While the Eurostar connected two railway stations, and half of London and Paris was glued to the European Cup, the “Brexit” vote revealed a hiving off of about a third of Britain similarly eager to separate itself from the European Union–as voters voted, probably unaware of the consequences, in a plebiscite that trumped parliamentary politics in anti-democratic ways.  For Brexit became a performative mapping of a severance from Europe, in ways to manufacture an imaginary boundary between England and a refugee crisis.  The precarity of living in shipping containers now seems to be about as great as that of the European Union.  What was Jungle is largely destroyed, rendered uninhabitable save for the 1,200 unaccompanied minors who reside in the complex of huts, tents, and containers, as 4,403 migrants bussed to refugee centers across the country, to seek asylum, the settlement provided an effective threat of migration and effective specter of fear in the EU Referendum.  Indeed, it helped to ensure the surprising and unexpected success of a referendum designed to keep refugees at bay and finally withdraw the country –at significant national monetary cost–from the European Union for the foreseeable future.  As multiple fires began to burn in the Jungle after workers moved in to begin dismantling the camp, while some pointed the finger to refugees seeking to dismantle and erase the structures where they lived others pointed to British anarchists, even with the clearance began, so strong was the fear of migrants that the fate of 1,000 children seeking entrance to the UK is unknown, suspended by the post-BREXIT government of Theresa May.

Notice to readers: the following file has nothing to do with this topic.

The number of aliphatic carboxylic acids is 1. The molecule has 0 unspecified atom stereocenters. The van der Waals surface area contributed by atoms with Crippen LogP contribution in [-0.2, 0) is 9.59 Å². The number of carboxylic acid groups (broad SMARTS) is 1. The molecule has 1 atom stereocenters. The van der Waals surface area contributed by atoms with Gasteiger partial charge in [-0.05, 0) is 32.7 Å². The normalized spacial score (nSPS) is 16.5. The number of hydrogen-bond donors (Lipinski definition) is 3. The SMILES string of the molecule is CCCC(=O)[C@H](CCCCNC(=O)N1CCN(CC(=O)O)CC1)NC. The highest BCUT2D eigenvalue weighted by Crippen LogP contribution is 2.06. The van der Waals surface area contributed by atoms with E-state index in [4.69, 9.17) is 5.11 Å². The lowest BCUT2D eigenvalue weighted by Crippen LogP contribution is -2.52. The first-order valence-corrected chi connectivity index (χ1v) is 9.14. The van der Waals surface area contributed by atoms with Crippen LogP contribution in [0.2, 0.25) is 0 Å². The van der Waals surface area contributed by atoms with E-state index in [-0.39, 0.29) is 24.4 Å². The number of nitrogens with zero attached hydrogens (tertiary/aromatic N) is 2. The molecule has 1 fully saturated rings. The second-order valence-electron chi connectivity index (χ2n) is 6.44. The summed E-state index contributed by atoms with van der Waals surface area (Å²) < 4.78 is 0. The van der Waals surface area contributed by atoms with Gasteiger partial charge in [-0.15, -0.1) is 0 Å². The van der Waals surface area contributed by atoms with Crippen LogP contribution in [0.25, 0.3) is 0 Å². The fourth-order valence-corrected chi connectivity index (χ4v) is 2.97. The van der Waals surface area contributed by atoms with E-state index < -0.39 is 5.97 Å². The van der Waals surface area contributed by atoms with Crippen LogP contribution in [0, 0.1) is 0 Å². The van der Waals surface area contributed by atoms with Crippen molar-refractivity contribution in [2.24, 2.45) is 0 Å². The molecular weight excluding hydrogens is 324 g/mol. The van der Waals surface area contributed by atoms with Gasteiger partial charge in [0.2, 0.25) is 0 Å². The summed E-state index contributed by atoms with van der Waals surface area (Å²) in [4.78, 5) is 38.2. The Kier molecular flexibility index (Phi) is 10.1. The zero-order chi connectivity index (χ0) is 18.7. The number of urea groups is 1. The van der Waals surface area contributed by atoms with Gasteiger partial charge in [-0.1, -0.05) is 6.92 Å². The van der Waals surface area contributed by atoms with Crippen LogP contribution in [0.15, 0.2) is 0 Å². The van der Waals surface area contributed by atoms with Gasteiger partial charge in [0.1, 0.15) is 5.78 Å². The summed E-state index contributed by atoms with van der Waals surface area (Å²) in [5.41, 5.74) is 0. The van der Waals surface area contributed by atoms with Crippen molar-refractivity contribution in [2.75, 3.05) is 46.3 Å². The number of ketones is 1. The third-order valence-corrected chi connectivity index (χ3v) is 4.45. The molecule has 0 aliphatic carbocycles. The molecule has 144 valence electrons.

English voters on the Referendum were presented with almost dizzying fears of immigration and declining social services that were impossible to visualize adequately.  In an onslaught that dominated the news and challenged voters’ attention spans and moral compass, “Leave” flyers used fear to mobilize against remaining in the European Union.  In a canny onslaught and bid for attention, reminiscent of right-wing politicians, flyers of  “Leave” raised the specter of fears of immigration policies out of control  and wrested away by a European Union whose member states stood only to escalate.  The eventuality of remaining in the EU was seen as an abdication of responsibilities, and a misplaced trust in Brussels to control the entry of refugees and Eastern Europeans seeking jobs into the UK:  if migration to the UK had grown to above a quarter of a million–“the equivalent of a city the size of Newcastle“–the arrival of two million over the coming decade mandated by “free movement of people”  conjured a suitably dystopian future.  Voting to Remain in the European Union was to accept this lack of control, and the subordination of British law to an over-reaching European Court; expanding the myth of foreign oversight of Britain, Leave claimed to offer the opportunity to check the flow of migrants to restore control to British hands.  The argument of empowerment may have been deluded.  But the powerful promise to return £350 million in taxes flowing to Brussels, and the prospect of immigration growth once such “candidate countries” as Turkey, Serbia, Macedonia, and Montenegro joined Romania, Bulgaria, and Croatia, to the tune of a cost of nearly £1.8 billion, provided a compelling rationale to vote “Leave” and to identify interests with the possibility of controlling the fair of the expanded borders of globalization alone, and rather than in the European Union.  As a movement of “faux populism,” carefully orchestrated to be effective at the ballot, the Brexit supporters stirred up fear into a central role in the election that attracted a growing range of supporters to the ballot.